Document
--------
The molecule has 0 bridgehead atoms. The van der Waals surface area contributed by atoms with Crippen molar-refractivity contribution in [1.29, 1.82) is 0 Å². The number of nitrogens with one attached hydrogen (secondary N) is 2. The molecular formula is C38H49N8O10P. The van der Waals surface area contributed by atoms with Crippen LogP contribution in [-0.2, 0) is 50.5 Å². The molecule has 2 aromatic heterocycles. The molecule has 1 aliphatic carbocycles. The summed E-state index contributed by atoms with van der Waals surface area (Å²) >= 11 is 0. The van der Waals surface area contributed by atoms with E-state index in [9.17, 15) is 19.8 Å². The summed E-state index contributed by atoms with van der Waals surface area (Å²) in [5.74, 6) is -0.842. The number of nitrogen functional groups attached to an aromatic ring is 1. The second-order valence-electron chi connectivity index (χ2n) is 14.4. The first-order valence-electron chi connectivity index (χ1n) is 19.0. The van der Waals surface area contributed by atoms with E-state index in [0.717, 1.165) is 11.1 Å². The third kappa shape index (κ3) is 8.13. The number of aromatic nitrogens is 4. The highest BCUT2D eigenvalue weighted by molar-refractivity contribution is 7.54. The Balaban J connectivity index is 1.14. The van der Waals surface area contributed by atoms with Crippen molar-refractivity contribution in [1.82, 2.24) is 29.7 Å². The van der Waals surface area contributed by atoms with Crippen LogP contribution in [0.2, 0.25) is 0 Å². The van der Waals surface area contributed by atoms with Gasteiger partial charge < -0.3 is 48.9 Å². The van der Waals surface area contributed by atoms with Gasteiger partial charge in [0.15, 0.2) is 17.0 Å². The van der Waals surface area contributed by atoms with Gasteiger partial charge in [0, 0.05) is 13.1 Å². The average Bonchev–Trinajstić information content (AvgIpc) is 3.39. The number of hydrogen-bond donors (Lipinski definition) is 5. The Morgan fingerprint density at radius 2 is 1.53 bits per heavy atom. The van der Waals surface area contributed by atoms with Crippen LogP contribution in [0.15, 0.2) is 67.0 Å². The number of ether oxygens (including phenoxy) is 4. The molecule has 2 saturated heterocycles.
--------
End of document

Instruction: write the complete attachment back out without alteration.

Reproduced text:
The molecule has 0 bridgehead atoms. The van der Waals surface area contributed by atoms with Crippen molar-refractivity contribution in [1.29, 1.82) is 0 Å². The number of nitrogens with one attached hydrogen (secondary N) is 2. The molecular formula is C38H49N8O10P. The van der Waals surface area contributed by atoms with Crippen LogP contribution in [-0.2, 0) is 50.5 Å². The molecule has 2 aromatic heterocycles. The molecule has 1 aliphatic carbocycles. The summed E-state index contributed by atoms with van der Waals surface area (Å²) >= 11 is 0. The van der Waals surface area contributed by atoms with E-state index in [9.17, 15) is 19.8 Å². The summed E-state index contributed by atoms with van der Waals surface area (Å²) in [5.74, 6) is -0.842. The number of nitrogen functional groups attached to an aromatic ring is 1. The second-order valence-electron chi connectivity index (χ2n) is 14.4. The first-order valence-electron chi connectivity index (χ1n) is 19.0. The van der Waals surface area contributed by atoms with E-state index in [0.717, 1.165) is 11.1 Å². The third kappa shape index (κ3) is 8.13. The number of aromatic nitrogens is 4. The highest BCUT2D eigenvalue weighted by molar-refractivity contribution is 7.54. The Balaban J connectivity index is 1.14. The van der Waals surface area contributed by atoms with Crippen molar-refractivity contribution in [1.82, 2.24) is 29.7 Å². The van der Waals surface area contributed by atoms with Crippen LogP contribution in [0.2, 0.25) is 0 Å². The van der Waals surface area contributed by atoms with Gasteiger partial charge < -0.3 is 48.9 Å². The van der Waals surface area contributed by atoms with Gasteiger partial charge in [0.15, 0.2) is 17.0 Å². The van der Waals surface area contributed by atoms with Gasteiger partial charge in [0, 0.05) is 13.1 Å². The average Bonchev–Trinajstić information content (AvgIpc) is 3.39. The number of hydrogen-bond donors (Lipinski definition) is 5. The Morgan fingerprint density at radius 2 is 1.53 bits per heavy atom. The van der Waals surface area contributed by atoms with Crippen LogP contribution in [0.15, 0.2) is 67.0 Å². The number of ether oxygens (including phenoxy) is 4. The molecule has 2 saturated heterocycles.